If you’ve had a technician come take a look at your HVAC unit recently, you might’ve heard the terms “refrigerant” or “Freon” tossed around. These are vital components of your AC system, and it’s probably a good idea to understand just what’s going on when someone mentions them. But without a general baseline to work off of, you might be flying blind when you’re trying to discuss it with your technician.
Fear not! Here at American Air & Heat, we never want to blindside our customers and make them feel overwhelmed. To make that discussion easier, here is a quick primer on Freon that we’ve put together to give you a better understanding. This refrigerant is critical to maintaining a comfortable home, and it’s smart to at least understand the ins and outs of it.
What Is Freon?
When air conditioners were first manufactured for public consumption, the chemicals inside them were dangerous. They were extremely toxic if you inhaled them, and there was a good chance you could accidentally start a fire if the chemicals leaked. Something had to be done.
So, scientists adopted R-22 refrigerant or Freon. They first used it in actual refrigerators before using it in air conditioners in 1932 as a safer, non-toxic option that wouldn’t burst into flames at the first sign of heat.
This compound is what heats and cools your air as it travels through the circulation process. It turns into a gas and then back to liquid depending on whether it’s being heated or cooled, and that works in conjunction with your HVAC system to adjust the temperature of your air.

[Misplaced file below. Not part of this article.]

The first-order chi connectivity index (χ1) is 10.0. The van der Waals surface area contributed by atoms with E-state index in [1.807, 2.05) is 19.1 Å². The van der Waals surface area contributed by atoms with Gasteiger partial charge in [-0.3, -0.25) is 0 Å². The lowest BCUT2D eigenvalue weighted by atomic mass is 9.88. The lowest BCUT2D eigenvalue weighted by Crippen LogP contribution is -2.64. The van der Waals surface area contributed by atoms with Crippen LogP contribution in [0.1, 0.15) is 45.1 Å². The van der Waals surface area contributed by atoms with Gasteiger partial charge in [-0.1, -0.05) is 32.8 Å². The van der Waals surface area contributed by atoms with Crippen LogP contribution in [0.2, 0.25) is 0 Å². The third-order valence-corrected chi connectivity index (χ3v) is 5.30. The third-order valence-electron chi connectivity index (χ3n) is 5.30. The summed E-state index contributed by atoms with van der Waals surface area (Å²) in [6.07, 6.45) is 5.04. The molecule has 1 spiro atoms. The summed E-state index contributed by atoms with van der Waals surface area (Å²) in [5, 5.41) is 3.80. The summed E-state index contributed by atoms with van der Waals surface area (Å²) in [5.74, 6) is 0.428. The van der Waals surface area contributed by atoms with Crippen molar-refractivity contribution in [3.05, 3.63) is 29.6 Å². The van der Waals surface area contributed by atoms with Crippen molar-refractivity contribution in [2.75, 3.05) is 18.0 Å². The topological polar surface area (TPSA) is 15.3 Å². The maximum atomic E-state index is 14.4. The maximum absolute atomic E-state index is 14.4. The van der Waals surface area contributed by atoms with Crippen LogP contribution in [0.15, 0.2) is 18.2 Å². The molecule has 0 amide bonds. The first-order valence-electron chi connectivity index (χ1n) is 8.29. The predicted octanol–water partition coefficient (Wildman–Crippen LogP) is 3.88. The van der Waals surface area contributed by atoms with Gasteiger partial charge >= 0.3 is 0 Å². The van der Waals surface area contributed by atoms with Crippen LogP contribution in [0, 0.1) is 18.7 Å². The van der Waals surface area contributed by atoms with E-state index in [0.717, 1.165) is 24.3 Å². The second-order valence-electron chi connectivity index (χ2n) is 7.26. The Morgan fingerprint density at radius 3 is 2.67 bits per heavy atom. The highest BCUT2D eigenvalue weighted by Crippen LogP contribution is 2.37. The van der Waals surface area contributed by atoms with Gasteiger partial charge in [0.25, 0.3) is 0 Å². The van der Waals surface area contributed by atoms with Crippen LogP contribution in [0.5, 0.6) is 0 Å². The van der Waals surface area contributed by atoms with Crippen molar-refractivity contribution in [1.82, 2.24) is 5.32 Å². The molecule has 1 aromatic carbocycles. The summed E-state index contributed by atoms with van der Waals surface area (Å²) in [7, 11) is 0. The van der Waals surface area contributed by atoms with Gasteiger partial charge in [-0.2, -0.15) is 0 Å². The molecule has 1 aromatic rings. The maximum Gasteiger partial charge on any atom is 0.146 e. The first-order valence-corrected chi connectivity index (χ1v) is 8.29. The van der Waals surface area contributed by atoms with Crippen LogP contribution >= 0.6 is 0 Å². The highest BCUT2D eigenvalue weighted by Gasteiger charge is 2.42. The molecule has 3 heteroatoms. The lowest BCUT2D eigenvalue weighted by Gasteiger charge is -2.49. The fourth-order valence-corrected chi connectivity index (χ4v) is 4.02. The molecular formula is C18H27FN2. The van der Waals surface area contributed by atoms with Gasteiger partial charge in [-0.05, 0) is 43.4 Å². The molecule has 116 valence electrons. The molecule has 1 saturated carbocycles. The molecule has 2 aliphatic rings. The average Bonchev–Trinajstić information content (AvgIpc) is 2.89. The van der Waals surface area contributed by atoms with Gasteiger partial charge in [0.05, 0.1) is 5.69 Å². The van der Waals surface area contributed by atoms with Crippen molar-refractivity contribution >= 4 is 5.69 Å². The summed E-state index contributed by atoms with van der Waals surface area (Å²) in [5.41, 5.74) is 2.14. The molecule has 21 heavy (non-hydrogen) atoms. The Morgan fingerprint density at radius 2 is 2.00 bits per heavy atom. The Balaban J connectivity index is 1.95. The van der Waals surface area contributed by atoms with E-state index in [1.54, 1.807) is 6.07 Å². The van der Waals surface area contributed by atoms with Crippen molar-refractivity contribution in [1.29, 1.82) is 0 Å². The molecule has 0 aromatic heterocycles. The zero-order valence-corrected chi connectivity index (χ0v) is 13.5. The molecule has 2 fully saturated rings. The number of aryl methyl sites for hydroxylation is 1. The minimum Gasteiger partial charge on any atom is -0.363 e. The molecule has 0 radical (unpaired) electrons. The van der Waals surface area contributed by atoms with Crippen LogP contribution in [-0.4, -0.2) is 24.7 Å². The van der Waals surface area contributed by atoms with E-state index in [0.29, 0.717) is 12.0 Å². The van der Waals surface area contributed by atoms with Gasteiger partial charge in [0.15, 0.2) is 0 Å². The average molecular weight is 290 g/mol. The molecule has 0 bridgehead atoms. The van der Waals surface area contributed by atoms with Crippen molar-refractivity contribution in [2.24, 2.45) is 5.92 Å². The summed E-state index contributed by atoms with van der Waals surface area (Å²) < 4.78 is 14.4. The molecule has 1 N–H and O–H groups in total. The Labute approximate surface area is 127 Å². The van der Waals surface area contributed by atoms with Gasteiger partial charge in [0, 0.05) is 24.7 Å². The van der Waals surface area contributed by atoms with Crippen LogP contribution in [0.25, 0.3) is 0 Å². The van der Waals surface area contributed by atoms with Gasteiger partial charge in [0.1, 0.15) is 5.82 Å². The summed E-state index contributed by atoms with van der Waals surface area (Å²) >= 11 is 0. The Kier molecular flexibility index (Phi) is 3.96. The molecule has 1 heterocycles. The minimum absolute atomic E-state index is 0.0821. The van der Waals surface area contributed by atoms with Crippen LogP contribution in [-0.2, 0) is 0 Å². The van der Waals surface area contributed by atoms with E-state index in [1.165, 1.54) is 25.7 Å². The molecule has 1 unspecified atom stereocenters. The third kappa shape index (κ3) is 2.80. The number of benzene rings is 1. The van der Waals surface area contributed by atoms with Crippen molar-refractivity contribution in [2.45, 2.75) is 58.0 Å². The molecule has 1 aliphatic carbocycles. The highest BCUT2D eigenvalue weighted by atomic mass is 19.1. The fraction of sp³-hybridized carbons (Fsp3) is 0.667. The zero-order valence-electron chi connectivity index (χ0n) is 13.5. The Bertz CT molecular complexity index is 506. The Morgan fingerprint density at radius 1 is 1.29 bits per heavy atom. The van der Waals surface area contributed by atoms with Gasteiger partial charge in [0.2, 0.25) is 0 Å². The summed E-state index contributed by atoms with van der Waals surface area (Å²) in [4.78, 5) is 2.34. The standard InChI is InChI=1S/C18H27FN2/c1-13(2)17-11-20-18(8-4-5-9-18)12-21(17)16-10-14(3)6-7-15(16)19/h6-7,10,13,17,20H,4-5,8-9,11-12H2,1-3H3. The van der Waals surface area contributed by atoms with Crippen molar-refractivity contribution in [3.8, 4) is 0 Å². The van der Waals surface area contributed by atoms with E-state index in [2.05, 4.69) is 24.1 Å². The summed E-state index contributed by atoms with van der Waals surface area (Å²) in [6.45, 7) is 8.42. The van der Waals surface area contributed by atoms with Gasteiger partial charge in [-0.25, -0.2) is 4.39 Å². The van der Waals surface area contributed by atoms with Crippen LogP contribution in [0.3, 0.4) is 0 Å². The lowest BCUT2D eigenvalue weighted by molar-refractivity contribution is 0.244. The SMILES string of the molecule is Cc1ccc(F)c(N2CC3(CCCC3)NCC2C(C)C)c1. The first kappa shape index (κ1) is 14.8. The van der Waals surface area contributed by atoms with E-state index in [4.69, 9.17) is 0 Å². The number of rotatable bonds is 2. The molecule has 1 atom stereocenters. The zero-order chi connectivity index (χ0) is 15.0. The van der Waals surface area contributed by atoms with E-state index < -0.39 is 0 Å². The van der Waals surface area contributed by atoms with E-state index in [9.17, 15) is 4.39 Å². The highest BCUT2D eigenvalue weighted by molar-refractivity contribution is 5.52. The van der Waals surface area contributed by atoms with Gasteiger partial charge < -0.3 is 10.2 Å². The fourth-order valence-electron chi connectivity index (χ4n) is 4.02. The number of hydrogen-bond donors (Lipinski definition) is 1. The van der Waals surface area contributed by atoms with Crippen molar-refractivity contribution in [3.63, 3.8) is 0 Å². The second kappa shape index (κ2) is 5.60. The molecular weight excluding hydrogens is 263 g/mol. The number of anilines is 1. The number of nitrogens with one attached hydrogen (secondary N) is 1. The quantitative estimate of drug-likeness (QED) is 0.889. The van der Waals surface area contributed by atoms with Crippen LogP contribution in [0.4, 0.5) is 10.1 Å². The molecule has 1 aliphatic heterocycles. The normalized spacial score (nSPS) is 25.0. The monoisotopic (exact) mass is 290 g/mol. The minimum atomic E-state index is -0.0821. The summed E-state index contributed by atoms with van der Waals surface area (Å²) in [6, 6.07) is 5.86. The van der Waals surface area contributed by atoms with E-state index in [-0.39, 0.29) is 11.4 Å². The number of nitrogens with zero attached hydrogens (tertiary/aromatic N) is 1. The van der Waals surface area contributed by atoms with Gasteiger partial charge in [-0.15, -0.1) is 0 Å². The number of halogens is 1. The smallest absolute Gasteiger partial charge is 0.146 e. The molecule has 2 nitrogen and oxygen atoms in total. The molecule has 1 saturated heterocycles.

Freon has been the refrigerant of choice for decades, but recent studies revealed that it isn’t as safe as we once thought. It isn’t completely non-toxic, and it’s a compound that poses a danger to our planet. It has a Global Warming Potential of 1810 – that is, it’s 1,810 times more harmful than carbon dioxide is to our ozone layer. As a result, the chemical is being phased out of HVAC systems entirely. On January 1, 2020, Freon won’t be manufactured at all.
But My Unit Takes Freon!
If your HVAC unit takes Freon – as most do – then you’re likely going to have a decision on your hands fairly soon. If you notice a refrigerant leak, then you’ll have to weigh whether to replace the Freon or replace your unit entirely.
Recharging your unit with more Freon costs more since the compound isn’t being produced nearly as much – meaning the price spikes thanks to a lower supply. And if you spring another leak in a few years, then you’ll have to replace the unit regardless since Freon won’t be produced any longer.
American Air & Heat Can Help!
Dealing with refrigerant leaks is never fun, and the stressful process is even more aggravating since Freon won’t be around much longer. Whether you just want someone to walk you through the process step-by-step or you’d rather go ahead and replace your entire unit, American Air & Heat is here for you!
We’re proud to work with you to figure out the best solution for you and your family. Give us a call at (407) 512-9337 to speak with one of our team members today!